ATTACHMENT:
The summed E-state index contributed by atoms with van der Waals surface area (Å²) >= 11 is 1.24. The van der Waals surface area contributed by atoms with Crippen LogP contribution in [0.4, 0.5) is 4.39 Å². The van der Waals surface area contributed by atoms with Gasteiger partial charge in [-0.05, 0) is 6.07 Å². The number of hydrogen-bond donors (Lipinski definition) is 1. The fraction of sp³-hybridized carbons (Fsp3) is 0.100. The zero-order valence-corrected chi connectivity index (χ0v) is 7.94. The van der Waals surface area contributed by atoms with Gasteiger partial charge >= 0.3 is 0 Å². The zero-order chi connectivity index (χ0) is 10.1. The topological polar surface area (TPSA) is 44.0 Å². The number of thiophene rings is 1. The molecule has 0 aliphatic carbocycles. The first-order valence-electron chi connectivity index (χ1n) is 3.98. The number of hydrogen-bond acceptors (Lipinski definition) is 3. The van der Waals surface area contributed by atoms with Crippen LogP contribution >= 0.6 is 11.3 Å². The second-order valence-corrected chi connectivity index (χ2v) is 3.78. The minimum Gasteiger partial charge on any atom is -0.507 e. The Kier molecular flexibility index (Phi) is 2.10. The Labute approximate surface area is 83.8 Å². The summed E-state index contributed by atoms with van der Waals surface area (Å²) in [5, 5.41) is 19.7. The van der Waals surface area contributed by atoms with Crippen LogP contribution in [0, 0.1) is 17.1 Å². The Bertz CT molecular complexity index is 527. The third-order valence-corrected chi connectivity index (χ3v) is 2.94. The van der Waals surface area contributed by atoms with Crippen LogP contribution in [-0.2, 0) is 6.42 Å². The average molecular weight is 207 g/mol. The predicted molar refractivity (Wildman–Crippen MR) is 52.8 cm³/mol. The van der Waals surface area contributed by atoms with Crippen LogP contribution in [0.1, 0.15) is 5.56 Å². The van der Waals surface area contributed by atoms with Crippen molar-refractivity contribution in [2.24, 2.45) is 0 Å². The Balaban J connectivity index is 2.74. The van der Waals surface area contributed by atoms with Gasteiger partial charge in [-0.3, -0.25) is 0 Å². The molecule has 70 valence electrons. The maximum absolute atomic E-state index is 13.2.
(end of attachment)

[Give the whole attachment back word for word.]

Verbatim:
The summed E-state index contributed by atoms with van der Waals surface area (Å²) >= 11 is 1.24. The van der Waals surface area contributed by atoms with Crippen LogP contribution in [0.4, 0.5) is 4.39 Å². The van der Waals surface area contributed by atoms with Gasteiger partial charge in [-0.05, 0) is 6.07 Å². The number of hydrogen-bond donors (Lipinski definition) is 1. The fraction of sp³-hybridized carbons (Fsp3) is 0.100. The zero-order valence-corrected chi connectivity index (χ0v) is 7.94. The van der Waals surface area contributed by atoms with Gasteiger partial charge >= 0.3 is 0 Å². The zero-order chi connectivity index (χ0) is 10.1. The topological polar surface area (TPSA) is 44.0 Å². The number of thiophene rings is 1. The molecule has 0 aliphatic carbocycles. The first-order valence-electron chi connectivity index (χ1n) is 3.98. The number of hydrogen-bond acceptors (Lipinski definition) is 3. The van der Waals surface area contributed by atoms with Crippen LogP contribution >= 0.6 is 11.3 Å². The second-order valence-corrected chi connectivity index (χ2v) is 3.78. The minimum Gasteiger partial charge on any atom is -0.507 e. The Kier molecular flexibility index (Phi) is 2.10. The Labute approximate surface area is 83.8 Å². The summed E-state index contributed by atoms with van der Waals surface area (Å²) in [5, 5.41) is 19.7. The van der Waals surface area contributed by atoms with Crippen LogP contribution in [0, 0.1) is 17.1 Å². The Bertz CT molecular complexity index is 527. The third-order valence-corrected chi connectivity index (χ3v) is 2.94. The van der Waals surface area contributed by atoms with Crippen LogP contribution in [-0.2, 0) is 6.42 Å². The average molecular weight is 207 g/mol. The predicted molar refractivity (Wildman–Crippen MR) is 52.8 cm³/mol. The van der Waals surface area contributed by atoms with Crippen LogP contribution in [0.1, 0.15) is 5.56 Å². The van der Waals surface area contributed by atoms with Crippen molar-refractivity contribution in [2.24, 2.45) is 0 Å². The Balaban J connectivity index is 2.74. The van der Waals surface area contributed by atoms with Gasteiger partial charge in [-0.3, -0.25) is 0 Å². The molecule has 70 valence electrons. The maximum absolute atomic E-state index is 13.2.